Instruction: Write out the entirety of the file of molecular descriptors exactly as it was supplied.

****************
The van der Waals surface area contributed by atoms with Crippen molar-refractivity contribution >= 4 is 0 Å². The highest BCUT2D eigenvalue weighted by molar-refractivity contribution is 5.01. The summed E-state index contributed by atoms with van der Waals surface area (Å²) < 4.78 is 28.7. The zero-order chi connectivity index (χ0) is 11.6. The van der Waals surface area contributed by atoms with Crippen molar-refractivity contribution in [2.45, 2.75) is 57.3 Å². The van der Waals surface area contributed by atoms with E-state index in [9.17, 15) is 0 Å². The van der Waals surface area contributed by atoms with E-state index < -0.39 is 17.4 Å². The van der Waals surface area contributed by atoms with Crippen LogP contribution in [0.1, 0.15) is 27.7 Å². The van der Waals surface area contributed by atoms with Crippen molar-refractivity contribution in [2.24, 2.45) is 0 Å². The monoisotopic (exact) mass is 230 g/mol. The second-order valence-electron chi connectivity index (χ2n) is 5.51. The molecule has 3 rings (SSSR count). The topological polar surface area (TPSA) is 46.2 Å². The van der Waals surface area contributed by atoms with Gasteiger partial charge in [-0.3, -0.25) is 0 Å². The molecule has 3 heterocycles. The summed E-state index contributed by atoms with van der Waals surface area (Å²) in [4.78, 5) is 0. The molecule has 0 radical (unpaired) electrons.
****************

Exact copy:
The van der Waals surface area contributed by atoms with Crippen molar-refractivity contribution >= 4 is 0 Å². The highest BCUT2D eigenvalue weighted by molar-refractivity contribution is 5.01. The summed E-state index contributed by atoms with van der Waals surface area (Å²) < 4.78 is 28.7. The zero-order chi connectivity index (χ0) is 11.6. The van der Waals surface area contributed by atoms with Crippen molar-refractivity contribution in [2.45, 2.75) is 57.3 Å². The van der Waals surface area contributed by atoms with E-state index in [9.17, 15) is 0 Å². The van der Waals surface area contributed by atoms with E-state index < -0.39 is 17.4 Å². The van der Waals surface area contributed by atoms with Crippen LogP contribution in [0.1, 0.15) is 27.7 Å². The van der Waals surface area contributed by atoms with Crippen molar-refractivity contribution in [2.24, 2.45) is 0 Å². The monoisotopic (exact) mass is 230 g/mol. The second-order valence-electron chi connectivity index (χ2n) is 5.51. The molecule has 3 rings (SSSR count). The topological polar surface area (TPSA) is 46.2 Å². The van der Waals surface area contributed by atoms with Gasteiger partial charge in [-0.3, -0.25) is 0 Å². The molecule has 3 heterocycles. The summed E-state index contributed by atoms with van der Waals surface area (Å²) in [4.78, 5) is 0. The molecule has 0 radical (unpaired) electrons.